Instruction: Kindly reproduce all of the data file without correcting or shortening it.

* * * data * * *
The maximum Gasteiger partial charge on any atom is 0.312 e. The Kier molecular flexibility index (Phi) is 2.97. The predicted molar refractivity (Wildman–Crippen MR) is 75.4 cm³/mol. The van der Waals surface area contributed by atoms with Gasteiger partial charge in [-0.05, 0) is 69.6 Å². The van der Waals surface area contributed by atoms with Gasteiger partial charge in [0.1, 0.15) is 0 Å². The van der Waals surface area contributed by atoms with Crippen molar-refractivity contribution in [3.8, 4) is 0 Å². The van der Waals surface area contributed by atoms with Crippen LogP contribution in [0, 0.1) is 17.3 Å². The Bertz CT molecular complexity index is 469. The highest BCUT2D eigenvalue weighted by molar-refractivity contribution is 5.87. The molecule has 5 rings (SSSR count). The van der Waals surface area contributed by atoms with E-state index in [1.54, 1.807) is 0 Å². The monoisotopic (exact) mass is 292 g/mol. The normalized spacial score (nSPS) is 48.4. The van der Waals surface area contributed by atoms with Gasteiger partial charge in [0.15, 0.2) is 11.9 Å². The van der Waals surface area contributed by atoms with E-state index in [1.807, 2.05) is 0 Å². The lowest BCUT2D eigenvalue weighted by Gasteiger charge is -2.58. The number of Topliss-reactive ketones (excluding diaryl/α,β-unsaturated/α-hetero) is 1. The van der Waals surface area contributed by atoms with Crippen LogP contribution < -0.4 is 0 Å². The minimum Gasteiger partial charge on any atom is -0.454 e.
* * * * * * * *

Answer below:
The maximum Gasteiger partial charge on any atom is 0.312 e. The Kier molecular flexibility index (Phi) is 2.97. The predicted molar refractivity (Wildman–Crippen MR) is 75.4 cm³/mol. The van der Waals surface area contributed by atoms with Gasteiger partial charge in [-0.05, 0) is 69.6 Å². The van der Waals surface area contributed by atoms with Gasteiger partial charge in [0.1, 0.15) is 0 Å². The van der Waals surface area contributed by atoms with Crippen molar-refractivity contribution in [3.8, 4) is 0 Å². The van der Waals surface area contributed by atoms with Crippen LogP contribution in [0, 0.1) is 17.3 Å². The Bertz CT molecular complexity index is 469. The highest BCUT2D eigenvalue weighted by molar-refractivity contribution is 5.87. The molecule has 5 rings (SSSR count). The van der Waals surface area contributed by atoms with E-state index in [1.54, 1.807) is 0 Å². The monoisotopic (exact) mass is 292 g/mol. The normalized spacial score (nSPS) is 48.4. The van der Waals surface area contributed by atoms with Gasteiger partial charge in [0.15, 0.2) is 11.9 Å². The van der Waals surface area contributed by atoms with E-state index in [1.807, 2.05) is 0 Å². The lowest BCUT2D eigenvalue weighted by Gasteiger charge is -2.58. The number of Topliss-reactive ketones (excluding diaryl/α,β-unsaturated/α-hetero) is 1. The van der Waals surface area contributed by atoms with Crippen LogP contribution < -0.4 is 0 Å². The minimum Gasteiger partial charge on any atom is -0.454 e.